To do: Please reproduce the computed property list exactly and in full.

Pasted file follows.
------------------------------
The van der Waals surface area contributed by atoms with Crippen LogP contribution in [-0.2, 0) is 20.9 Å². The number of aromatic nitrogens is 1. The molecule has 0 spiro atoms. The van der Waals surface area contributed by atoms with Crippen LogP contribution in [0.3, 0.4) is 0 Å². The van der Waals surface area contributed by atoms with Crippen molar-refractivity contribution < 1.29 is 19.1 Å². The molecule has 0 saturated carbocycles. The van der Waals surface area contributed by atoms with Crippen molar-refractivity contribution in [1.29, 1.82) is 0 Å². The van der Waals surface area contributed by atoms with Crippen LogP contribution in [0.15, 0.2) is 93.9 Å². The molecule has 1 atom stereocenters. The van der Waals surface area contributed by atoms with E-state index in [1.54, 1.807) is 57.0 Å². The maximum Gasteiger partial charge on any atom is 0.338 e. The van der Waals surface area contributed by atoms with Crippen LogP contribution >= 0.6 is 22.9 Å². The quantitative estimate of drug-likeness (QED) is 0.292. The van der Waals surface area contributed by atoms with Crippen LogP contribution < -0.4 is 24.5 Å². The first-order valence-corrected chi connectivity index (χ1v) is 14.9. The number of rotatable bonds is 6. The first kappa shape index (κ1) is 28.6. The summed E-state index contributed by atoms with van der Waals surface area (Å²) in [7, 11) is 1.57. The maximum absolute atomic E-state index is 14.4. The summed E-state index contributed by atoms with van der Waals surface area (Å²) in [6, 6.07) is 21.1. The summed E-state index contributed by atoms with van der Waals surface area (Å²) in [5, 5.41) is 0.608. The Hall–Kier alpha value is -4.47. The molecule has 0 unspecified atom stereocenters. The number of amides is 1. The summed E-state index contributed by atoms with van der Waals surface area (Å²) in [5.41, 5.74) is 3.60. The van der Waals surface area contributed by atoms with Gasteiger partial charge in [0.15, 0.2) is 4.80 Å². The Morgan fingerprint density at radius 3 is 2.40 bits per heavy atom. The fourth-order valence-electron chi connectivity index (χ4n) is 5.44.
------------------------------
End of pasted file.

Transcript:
The van der Waals surface area contributed by atoms with Crippen LogP contribution in [-0.2, 0) is 20.9 Å². The number of aromatic nitrogens is 1. The molecule has 0 spiro atoms. The van der Waals surface area contributed by atoms with Crippen LogP contribution in [0.3, 0.4) is 0 Å². The van der Waals surface area contributed by atoms with Crippen molar-refractivity contribution < 1.29 is 19.1 Å². The molecule has 0 saturated carbocycles. The van der Waals surface area contributed by atoms with Crippen molar-refractivity contribution in [1.29, 1.82) is 0 Å². The van der Waals surface area contributed by atoms with Crippen LogP contribution in [0.15, 0.2) is 93.9 Å². The molecule has 1 atom stereocenters. The van der Waals surface area contributed by atoms with E-state index in [1.54, 1.807) is 57.0 Å². The maximum Gasteiger partial charge on any atom is 0.338 e. The van der Waals surface area contributed by atoms with Crippen LogP contribution >= 0.6 is 22.9 Å². The quantitative estimate of drug-likeness (QED) is 0.292. The van der Waals surface area contributed by atoms with Crippen LogP contribution < -0.4 is 24.5 Å². The first-order valence-corrected chi connectivity index (χ1v) is 14.9. The number of rotatable bonds is 6. The first kappa shape index (κ1) is 28.6. The summed E-state index contributed by atoms with van der Waals surface area (Å²) in [7, 11) is 1.57. The maximum absolute atomic E-state index is 14.4. The summed E-state index contributed by atoms with van der Waals surface area (Å²) in [6, 6.07) is 21.1. The summed E-state index contributed by atoms with van der Waals surface area (Å²) in [5, 5.41) is 0.608. The Hall–Kier alpha value is -4.47. The molecule has 0 unspecified atom stereocenters. The number of amides is 1. The summed E-state index contributed by atoms with van der Waals surface area (Å²) in [5.41, 5.74) is 3.60. The van der Waals surface area contributed by atoms with Gasteiger partial charge in [0.15, 0.2) is 4.80 Å². The Morgan fingerprint density at radius 3 is 2.40 bits per heavy atom. The fourth-order valence-electron chi connectivity index (χ4n) is 5.44.